The Merchant Navy and the Internet by cmlang


									by: Ieuan Dolby

A web site dedicated to the writings of the sea, ships and all those that sail on them? It sounds
strange as who knows what the Merchant Navy is or what those at sea actually do all day, those
who work in the Industry that is. Isnt the Merchant Navy something to do with fishing or
fighting? What is interesting about that? Get a real job, some would say and others would ask
and so why havent you got a sun tan. So why would anybody be interested in a web site filled
with things that nobody is interested in beats me.

If one would look through the endless Marine and Nautical webs sites available or if one was to
go to a bookshop and look at the available literature on the subject this is what you might find.
Ten books on the Titanic, dozens of how to sail around the world in a plastic boat with a sail
DIY books and a couple on when I was shipwrecked or and attacked by pirates biographies. This
is all good stuff and I must admit to do with the sea and ships, but oh so very long ago! The
Merchant Navy of today is not about sails and pirates, it is not about sinking ships and
unqualified people sailing the world for adventure, it is not about scurvy and cannibals in foreign
lands and it is definitely not about fishing and catching the nearest ferry to France!

Merchant Navy really started to be recognized as early as the Fifteenth Century. This was when
hard men in little boats, battled the oceans in the name of exploration. "Yes, dear, I will be back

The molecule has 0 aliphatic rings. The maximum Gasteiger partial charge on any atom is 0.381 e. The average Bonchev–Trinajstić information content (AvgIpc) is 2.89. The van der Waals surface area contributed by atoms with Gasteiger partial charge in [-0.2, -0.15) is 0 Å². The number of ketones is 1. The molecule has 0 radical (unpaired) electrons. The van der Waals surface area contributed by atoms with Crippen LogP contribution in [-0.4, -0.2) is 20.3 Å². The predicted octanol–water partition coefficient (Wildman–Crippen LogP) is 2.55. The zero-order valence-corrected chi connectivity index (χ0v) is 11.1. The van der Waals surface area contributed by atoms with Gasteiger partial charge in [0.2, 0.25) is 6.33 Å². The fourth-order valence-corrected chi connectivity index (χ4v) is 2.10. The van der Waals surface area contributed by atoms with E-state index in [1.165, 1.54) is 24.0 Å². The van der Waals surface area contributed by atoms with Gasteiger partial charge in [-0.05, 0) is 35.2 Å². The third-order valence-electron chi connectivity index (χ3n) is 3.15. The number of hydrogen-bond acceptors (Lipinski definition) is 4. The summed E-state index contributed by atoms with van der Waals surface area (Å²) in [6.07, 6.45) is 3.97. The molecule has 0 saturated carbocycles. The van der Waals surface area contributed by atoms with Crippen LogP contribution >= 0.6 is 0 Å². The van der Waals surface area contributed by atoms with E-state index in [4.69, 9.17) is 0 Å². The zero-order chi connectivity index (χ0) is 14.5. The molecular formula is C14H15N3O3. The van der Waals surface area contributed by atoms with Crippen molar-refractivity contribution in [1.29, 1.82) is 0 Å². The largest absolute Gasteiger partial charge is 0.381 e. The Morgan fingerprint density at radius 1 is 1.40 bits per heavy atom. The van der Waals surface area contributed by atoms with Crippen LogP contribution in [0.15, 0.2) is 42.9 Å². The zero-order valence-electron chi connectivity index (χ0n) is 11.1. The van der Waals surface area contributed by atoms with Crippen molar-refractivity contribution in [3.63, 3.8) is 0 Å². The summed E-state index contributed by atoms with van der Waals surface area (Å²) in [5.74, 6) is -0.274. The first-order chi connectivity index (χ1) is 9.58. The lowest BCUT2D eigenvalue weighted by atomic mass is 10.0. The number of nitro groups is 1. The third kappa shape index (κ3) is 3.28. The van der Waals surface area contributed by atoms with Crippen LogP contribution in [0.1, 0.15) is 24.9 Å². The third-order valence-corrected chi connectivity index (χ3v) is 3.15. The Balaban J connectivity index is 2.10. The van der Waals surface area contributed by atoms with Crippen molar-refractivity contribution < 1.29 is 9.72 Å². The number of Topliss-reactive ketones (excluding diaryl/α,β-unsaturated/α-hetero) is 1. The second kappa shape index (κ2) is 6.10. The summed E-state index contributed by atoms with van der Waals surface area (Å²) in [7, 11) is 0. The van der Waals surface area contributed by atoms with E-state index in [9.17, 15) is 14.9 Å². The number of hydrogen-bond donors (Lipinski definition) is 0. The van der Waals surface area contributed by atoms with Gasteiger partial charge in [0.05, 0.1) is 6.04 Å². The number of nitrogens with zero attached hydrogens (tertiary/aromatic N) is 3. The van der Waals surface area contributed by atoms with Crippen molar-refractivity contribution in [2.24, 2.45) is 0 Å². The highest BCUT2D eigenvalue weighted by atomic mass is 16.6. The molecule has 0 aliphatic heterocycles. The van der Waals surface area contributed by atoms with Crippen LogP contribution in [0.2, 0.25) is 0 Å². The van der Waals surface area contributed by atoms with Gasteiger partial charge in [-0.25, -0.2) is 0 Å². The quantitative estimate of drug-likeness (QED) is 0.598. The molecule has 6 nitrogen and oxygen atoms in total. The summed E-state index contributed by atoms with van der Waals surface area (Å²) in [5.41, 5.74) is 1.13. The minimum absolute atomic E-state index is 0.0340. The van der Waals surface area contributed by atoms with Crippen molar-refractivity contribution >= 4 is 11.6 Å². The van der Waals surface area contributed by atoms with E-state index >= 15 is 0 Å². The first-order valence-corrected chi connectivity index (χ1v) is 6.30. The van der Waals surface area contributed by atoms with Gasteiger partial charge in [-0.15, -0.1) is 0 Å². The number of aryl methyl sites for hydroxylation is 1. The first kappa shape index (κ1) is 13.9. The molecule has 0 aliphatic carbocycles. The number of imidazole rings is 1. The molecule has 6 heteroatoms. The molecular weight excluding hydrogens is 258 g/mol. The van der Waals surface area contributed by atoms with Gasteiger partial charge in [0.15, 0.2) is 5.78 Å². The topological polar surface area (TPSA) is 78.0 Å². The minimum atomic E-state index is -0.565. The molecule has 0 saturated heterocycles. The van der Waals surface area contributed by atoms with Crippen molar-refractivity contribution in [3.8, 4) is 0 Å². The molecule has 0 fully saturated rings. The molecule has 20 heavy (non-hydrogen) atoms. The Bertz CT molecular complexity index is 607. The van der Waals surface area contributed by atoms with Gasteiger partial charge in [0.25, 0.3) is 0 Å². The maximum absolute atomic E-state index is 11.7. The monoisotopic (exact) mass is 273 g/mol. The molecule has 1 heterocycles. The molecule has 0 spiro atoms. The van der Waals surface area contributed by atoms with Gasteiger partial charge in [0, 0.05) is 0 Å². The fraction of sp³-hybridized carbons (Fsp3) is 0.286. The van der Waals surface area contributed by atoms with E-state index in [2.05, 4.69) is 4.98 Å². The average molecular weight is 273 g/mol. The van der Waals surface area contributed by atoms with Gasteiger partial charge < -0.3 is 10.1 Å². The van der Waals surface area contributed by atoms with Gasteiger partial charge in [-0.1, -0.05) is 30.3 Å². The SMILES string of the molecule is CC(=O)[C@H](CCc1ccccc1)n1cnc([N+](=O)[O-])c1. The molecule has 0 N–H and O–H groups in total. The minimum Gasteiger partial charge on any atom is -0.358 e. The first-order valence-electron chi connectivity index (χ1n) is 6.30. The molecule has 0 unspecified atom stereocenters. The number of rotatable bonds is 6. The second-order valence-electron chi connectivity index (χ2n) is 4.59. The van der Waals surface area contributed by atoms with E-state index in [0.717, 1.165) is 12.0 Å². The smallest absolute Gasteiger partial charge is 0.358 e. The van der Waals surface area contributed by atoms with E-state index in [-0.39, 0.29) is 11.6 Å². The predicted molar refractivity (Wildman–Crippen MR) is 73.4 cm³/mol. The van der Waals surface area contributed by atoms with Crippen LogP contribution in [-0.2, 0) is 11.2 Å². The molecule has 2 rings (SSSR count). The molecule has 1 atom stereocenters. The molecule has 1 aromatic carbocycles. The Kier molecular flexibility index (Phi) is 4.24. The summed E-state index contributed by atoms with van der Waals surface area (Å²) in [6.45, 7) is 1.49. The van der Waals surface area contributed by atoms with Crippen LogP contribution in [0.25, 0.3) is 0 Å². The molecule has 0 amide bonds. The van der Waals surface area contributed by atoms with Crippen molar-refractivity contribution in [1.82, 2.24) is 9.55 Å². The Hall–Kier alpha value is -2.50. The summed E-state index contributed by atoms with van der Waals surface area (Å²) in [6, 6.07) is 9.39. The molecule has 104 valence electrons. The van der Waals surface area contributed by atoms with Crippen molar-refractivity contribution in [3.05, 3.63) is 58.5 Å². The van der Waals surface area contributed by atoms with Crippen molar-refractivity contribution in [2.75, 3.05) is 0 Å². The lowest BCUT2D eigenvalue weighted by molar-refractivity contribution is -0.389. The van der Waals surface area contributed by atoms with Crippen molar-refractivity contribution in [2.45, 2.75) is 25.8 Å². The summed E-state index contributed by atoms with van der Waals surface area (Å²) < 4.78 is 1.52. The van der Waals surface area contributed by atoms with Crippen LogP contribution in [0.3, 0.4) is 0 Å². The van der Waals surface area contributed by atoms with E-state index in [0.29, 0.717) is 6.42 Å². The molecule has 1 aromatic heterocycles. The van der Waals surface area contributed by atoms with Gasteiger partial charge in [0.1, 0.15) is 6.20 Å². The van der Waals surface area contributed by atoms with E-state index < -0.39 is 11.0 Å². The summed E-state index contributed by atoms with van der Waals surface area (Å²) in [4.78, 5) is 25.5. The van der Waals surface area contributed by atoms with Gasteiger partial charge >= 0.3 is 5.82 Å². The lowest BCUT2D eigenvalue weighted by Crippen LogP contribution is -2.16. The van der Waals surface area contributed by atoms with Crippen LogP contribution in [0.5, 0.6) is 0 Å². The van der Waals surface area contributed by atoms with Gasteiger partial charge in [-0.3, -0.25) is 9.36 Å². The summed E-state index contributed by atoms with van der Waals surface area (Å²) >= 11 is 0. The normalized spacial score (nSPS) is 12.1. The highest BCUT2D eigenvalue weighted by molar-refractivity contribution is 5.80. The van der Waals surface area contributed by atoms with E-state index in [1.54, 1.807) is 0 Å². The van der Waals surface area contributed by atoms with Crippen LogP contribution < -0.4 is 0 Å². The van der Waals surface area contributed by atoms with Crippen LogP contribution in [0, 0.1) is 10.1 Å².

in ten years or so, be good, would be heard throughout the land. From these times the Merchant
Fleet grew into the heart of the British Empire, bringing back all that Tea from China, the spices
from the Orient, the fruits from Morocco and the gold from everywhere. Sailing ships became
the heart of the spider web that connected Britain to its colonies and outlying Islands. Heroic
men set forth to bring back to the British people news and exotic goods that had become so much
in demand.

Last Century sailing ships became steam ships and steam ships became fuel oil burning ships.
Britain became in the middle of the last century the largest shipbuilder in the world with well
over 70% of the ships being built in places like Newcastle, on the Clyde, in London and other
famous Maritime Ports and Harbors of the UK. Britain also had the largest Maritime Fleet in the
world and dominated Trade everywhere with its powerful supply of home built ships and rufty
tufty seafarers. Yes, not long ago Britain was dependent on a massive fleet of ships importing
and exporting goods and keeping the Empire together. During these times families all knew what
the Merchant Navy was either through having family members at sea or through working in the
support Industries of Shipbuilding, Insurance, Imports/Exports, Dockyards, Stevedores amongst
many other occupations in the Maritime World!

Times change though! Thirty or so years ago the British Merchant Fleet size started to drop and
the shipbuilding Industry started to wither away. Countries like Japan and Korea started building
ships using cheaper labor and the cost of building a ship in the UK became prohibitive.
Shipyards closed and workers were laid off in their thousands and these workers drifted into
other occupations if they could or joined the long queues at the unemployment center. The fleet